The only case report about transient occurrence of severe ischemic MR is reported by Macander et al.8 Severe MR occurred in the setting of complete occlusion of the diagonal artery over 50 seconds, causing mild shortness of breath and chest pain but no hemodynamic compromise. Severe MR was observed within 15 seconds of balloon occlusion in the setting of apicolateral dyskinesia which was documented using color Doppler echocardiography. The MR was transient and resolved after 20 seconds of balloon deflation. The reason for the echocardiographic examination was not mentioned. As opposed to our patient, there was no significant hemodynamic compromise during transient ischemic MR in this patient.
We found one case report on late severe ischemic MR occurring after successful PCI due to complete papillary muscle rupture requiring urgent surgery.9 There are few reports about marked improvement or resolution of MR after successful PCI in patients presenting with ischemia and significant MR before the coronary intervention.10-12 The mechanism of ischemic MR during coronary intervention appears to be similar to ischemic MR in the setting of acute MI or unstable angina, causing papillary muscle dysfunction or mitral annulus dilatation.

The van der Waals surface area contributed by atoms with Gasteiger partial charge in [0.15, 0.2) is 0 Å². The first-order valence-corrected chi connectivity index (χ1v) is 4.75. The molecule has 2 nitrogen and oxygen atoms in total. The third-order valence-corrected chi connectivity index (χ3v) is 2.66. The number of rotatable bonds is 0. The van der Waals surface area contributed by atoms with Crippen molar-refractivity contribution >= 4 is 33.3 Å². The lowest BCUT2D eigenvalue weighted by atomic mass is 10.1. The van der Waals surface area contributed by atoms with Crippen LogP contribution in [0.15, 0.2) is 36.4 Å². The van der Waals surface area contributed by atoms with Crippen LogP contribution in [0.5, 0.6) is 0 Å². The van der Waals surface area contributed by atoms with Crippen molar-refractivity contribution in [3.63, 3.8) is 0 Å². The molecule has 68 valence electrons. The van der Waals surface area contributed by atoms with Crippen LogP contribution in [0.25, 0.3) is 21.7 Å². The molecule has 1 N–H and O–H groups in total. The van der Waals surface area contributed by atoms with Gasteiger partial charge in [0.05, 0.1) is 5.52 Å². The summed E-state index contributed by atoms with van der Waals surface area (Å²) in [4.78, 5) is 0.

In our case, transient ischemic papillary muscle dysfunction secondary to no-reflow appears to be the major mechanism for severe MR and hemodynamic instability. Based on our case, we suspect that severe MR with hemodynamic compromise should be more common in patients with unexplained sudden hemodynamic deterioration during complicated PCI. However, immediate echocardiography is rarely performed during cardiac catheterization in this setting. This would explain why such a complication has not been recognized in the literature. Consideration should be given to the occurrence of MR whenever the abrupt onset of symptoms of reduced cardiac output, hypotension, elevated LV end-diastolic pressure, dyspnea or congestive heart failure accompanies PCI balloon inflation, particularly in the circumflex, obtuse marginal, diagonal or posterior descending coronary arteries. We suggest that practitioners perform an urgent echocardiographic evaluation of all patients with sudden unexplained hemodynamic deterioration during angioplasty in order to assess this rare complication. Prompt insertion of an IABP and restoration of flow should reverse the hemodynamic instability.